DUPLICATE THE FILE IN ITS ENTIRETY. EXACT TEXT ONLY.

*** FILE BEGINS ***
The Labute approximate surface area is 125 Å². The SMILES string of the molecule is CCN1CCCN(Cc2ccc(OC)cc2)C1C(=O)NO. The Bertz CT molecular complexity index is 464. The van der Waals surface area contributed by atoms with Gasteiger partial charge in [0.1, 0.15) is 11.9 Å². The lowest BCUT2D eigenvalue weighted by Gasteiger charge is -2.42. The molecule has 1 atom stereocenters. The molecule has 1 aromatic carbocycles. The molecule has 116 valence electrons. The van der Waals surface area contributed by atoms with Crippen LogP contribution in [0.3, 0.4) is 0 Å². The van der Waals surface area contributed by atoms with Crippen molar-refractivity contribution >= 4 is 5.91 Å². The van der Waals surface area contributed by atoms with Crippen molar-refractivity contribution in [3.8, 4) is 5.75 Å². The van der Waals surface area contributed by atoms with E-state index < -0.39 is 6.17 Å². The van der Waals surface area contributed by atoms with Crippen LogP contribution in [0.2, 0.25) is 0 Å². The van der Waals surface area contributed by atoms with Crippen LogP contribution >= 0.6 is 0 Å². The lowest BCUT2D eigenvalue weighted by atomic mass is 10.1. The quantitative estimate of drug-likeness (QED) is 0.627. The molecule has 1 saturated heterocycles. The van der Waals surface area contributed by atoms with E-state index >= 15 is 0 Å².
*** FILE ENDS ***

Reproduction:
The Labute approximate surface area is 125 Å². The SMILES string of the molecule is CCN1CCCN(Cc2ccc(OC)cc2)C1C(=O)NO. The Bertz CT molecular complexity index is 464. The van der Waals surface area contributed by atoms with Gasteiger partial charge in [0.1, 0.15) is 11.9 Å². The lowest BCUT2D eigenvalue weighted by Gasteiger charge is -2.42. The molecule has 1 atom stereocenters. The molecule has 1 aromatic carbocycles. The molecule has 116 valence electrons. The van der Waals surface area contributed by atoms with Crippen LogP contribution in [0.3, 0.4) is 0 Å². The van der Waals surface area contributed by atoms with Crippen molar-refractivity contribution >= 4 is 5.91 Å². The van der Waals surface area contributed by atoms with Crippen molar-refractivity contribution in [3.8, 4) is 5.75 Å². The van der Waals surface area contributed by atoms with E-state index < -0.39 is 6.17 Å². The van der Waals surface area contributed by atoms with Crippen LogP contribution in [0.2, 0.25) is 0 Å². The van der Waals surface area contributed by atoms with Crippen LogP contribution >= 0.6 is 0 Å². The lowest BCUT2D eigenvalue weighted by atomic mass is 10.1. The quantitative estimate of drug-likeness (QED) is 0.627. The molecule has 1 saturated heterocycles. The van der Waals surface area contributed by atoms with E-state index >= 15 is 0 Å².